Referring generally to FIGS. 1 through 10, a reservoir container 10 comprises a front lateral wall 54, a back lateral wall 56, a first side wall 50, a second side wall 52 and a bottom 78 forming a shaped interior volume structure. FIGS. 6 through 8 show an optional beveled corner at the junction of the front lateral wall 54 and the first side wall 50 and second side wall 52.

Located at the top of the lateral wall 54, the first side wall 50, and the second side wall 52 is a rim 57. The rim 57 on the lateral wall 54 forms a front handle 64. The rim 57 on the first side wall 52 and the second side wall 52 forms two side handle 65. The front handle 64 and the side handle 65 are sufficiently wide to allow the user to comfortably grasp and hold the reservoir container 10. Located on the rim 57 is a bar receiver 66. As described in detail below, the bar receiver 66 is for receiving a support bar 14. At least one accessory mount 72 is located at various locations on the rim 57. The accessory mount 72 comprises screw holes and a mounting surface to attach the accessory to the reservoir containers 10.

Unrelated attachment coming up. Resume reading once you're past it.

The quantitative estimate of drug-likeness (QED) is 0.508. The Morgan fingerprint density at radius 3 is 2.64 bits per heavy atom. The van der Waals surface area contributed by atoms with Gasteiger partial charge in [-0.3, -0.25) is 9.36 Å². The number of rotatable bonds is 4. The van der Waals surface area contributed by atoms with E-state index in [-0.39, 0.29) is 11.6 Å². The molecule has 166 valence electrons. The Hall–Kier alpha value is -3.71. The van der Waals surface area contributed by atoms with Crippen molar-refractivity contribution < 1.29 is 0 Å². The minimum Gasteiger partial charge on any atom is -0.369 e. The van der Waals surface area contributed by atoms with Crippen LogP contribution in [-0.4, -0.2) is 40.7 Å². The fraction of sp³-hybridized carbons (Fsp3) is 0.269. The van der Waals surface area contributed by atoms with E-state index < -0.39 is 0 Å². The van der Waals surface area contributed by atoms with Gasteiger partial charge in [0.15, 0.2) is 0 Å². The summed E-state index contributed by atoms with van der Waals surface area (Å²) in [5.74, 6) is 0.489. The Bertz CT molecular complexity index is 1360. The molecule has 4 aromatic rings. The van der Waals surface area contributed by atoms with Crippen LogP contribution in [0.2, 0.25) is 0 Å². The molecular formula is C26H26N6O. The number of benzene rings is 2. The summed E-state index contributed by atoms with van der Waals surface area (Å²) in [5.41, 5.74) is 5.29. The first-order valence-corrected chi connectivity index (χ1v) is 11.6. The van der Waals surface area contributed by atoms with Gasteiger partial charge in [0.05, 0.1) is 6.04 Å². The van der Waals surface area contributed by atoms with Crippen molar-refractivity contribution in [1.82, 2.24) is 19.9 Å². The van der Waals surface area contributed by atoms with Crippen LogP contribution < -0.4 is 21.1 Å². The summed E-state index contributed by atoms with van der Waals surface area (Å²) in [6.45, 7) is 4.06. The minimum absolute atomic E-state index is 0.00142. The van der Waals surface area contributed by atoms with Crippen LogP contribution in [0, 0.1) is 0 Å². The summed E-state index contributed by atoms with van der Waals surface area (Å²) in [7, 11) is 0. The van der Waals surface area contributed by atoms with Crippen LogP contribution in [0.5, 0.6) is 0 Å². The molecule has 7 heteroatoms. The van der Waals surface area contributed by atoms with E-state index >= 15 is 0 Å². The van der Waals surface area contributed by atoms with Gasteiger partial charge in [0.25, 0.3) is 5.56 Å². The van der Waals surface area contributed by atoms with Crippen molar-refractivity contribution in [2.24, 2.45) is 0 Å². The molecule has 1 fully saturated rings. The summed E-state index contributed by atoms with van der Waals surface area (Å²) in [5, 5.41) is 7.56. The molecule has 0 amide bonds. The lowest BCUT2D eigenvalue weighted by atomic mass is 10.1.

The interior volume of the reservoir containers 10 is divided by a penetrable partition 30 forming a first volume 48 and a second volume 46. The penetrable partition 30 is removable by the user. As shown in FIG. 9, a riser 15 may be connected to the reservoir container 10 to increase the capacity of the second volume 46. The penetrable partition 30 has at least one penetrable opening 36. The penetrable opening 36 dimension is such that growing medium (not shown) is prevented from falling into the first volume 48, but still allows liquids to flow through the penetrable opening 36. The penetrable partition 30 is supported by at least two partition cup 32, held in position a ledge 60 that extends into the reservoir container 10.

The partition cup 32 extends the penetrable partition 30 into the cavity of the first volume 48. The partition cup 32 has at least one partition cup opening 34. The size of the partition cup opening 34 is similar to the penetrable opening 36. The partition cup 32 allows the growing medium to extend into the first volume 48, which will allow the growing medium to wick water up into the growing medium. Generally, the partition cups 32 is modeled from the for the same material as the penetrable partition 30.

Those skilled in the art will recognize that the number, size, location or location of the penetrable openings 36, the partition cups 32, the first volume 48, the second volume 46, and the penetrable cup openings 34, may vary based upon the growing medium, plant types, and water conditions.